A complex case of thermal maturity assessment in a terrigenous sedimentary system: The Northwestern Black Sea basin

Hamed Sanei, Oskar Hagelskjær, Henrik Ingermann Petersen, Arka Rudra, Søren B. Nielsen, Francois Lorant, Francois Gelin

Research output: Contribution to journalArticleResearchpeer-review


An integrated approach combining fluorescence spectrometry, pyrolysis geochemistry, and dispersed organic matter (DOM) maceral analysis has been used to determine the thermal maturity of Oligocene source rocks in two neighboring offshore wells within the complex deep-sea system of the Northwestern Black Sea. The samples contain predominantly immature Type II kerogen, including a mixture of marine liptinite (alginite, liptodetrinite), degraded liptinite, primary vitrinite, and reworked vitrinitic macerals. The occurrence of several vitrinite reflectance (VRo) populations in the samples is attributed to a high influx of reworked vitrinite transported to the marine basin from multiple terrestrial sources with diverse degrees of degradation. The presence of multiple VRo populations complicates the application of VRo for determining the thermal maturity of the organic matter. Further, the VRo measurements on the primary vitrinite population show only a subtle increasing trend with depth. A significantly improved thermal maturity resolution was obtained using the red to green quotient (R/G). R/G was measured on the autochthonous unicellular Tasmanites-type alginite under UV-excitation. In contrast to VRo the results show a significant correlation between increasing R/G values with increasing depth. This indicates that the R/G quotient is a better maturity proxy for the studied low maturity marine system with a large influx of sediments. The beginning of the downward declining trend in the temporal variation of liptinite is regarded as the onset of catagenesis. This occurs at a burial depth of 2.5 km and a R/G value of 0.50, corresponding to a VRo equivalent (VRo Eq) of 0.44%. At a burial depth of 3.2 km and a R/G value of 0.57 (VRo Eq = 0.57%), the onset of the oil window is marked by an increase in the amount of solid bitumen (initial oil solid bitumen). The observed alterations in maceral composition with burial depth align with the thermal maturity of the wells. However, the data suggest that the thermal evolution of the organic matter is out of sync with the surrounding formation temperature, possibly due to rapid burial induced by a high sedimentation rate.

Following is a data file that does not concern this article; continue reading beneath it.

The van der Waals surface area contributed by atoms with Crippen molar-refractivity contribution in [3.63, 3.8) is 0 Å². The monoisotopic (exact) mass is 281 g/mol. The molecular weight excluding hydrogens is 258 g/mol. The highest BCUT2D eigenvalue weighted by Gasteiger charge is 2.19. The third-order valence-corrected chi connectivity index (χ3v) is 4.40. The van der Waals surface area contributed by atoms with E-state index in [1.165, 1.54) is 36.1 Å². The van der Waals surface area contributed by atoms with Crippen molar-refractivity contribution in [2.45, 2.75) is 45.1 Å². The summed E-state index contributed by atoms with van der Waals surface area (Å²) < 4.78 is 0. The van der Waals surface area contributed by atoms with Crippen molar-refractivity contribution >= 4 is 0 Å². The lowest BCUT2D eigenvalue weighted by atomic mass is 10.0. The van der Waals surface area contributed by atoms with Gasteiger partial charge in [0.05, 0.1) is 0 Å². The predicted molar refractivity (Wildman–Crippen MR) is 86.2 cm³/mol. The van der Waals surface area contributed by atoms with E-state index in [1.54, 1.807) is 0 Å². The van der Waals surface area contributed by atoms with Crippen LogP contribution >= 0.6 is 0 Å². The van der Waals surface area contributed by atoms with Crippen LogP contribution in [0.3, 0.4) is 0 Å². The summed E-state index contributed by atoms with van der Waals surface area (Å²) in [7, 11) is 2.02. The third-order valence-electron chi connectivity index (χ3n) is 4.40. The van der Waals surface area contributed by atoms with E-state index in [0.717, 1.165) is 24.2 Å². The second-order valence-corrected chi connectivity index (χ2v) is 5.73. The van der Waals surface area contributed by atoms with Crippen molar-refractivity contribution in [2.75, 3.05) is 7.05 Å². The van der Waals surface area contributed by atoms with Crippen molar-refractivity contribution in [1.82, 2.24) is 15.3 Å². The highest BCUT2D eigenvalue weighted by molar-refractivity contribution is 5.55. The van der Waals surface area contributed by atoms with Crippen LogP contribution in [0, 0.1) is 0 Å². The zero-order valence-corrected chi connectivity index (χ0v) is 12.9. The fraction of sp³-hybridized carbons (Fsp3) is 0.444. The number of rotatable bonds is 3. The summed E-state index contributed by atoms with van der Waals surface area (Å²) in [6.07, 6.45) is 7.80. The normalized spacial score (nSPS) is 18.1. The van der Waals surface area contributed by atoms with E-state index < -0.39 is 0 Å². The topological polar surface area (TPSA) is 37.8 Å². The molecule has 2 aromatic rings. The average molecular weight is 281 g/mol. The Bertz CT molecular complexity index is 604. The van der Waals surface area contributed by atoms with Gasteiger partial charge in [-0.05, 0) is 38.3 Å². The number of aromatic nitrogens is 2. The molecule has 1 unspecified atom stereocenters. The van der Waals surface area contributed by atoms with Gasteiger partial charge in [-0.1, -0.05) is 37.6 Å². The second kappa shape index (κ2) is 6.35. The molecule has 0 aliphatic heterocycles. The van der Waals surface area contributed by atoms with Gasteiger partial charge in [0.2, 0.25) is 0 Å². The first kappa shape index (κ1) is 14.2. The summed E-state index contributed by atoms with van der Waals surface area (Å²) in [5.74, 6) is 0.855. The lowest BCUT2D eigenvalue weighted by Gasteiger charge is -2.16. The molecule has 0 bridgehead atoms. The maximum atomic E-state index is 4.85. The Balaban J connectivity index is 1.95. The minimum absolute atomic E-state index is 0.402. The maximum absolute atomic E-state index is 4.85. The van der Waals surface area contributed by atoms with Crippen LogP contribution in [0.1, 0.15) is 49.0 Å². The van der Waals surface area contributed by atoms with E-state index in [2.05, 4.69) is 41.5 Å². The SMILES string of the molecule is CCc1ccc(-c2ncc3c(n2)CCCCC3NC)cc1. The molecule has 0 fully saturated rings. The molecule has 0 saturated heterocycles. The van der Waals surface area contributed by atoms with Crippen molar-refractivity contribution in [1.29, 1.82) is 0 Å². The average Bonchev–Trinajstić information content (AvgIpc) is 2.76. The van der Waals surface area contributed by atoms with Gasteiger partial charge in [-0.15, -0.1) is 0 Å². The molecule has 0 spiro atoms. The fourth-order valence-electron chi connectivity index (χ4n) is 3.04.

Original languageEnglish
Article number104496
Number of pages11
JournalInternational Journal of Coal Geology
Publication statusPublished - 6 May 2024


  • Black sea
  • Fluorescent spectrometry
  • Organic petrology
  • Thermal maturity
  • Vitrinite reflectance

Programme Area

  • Programme Area 3: Energy Resources


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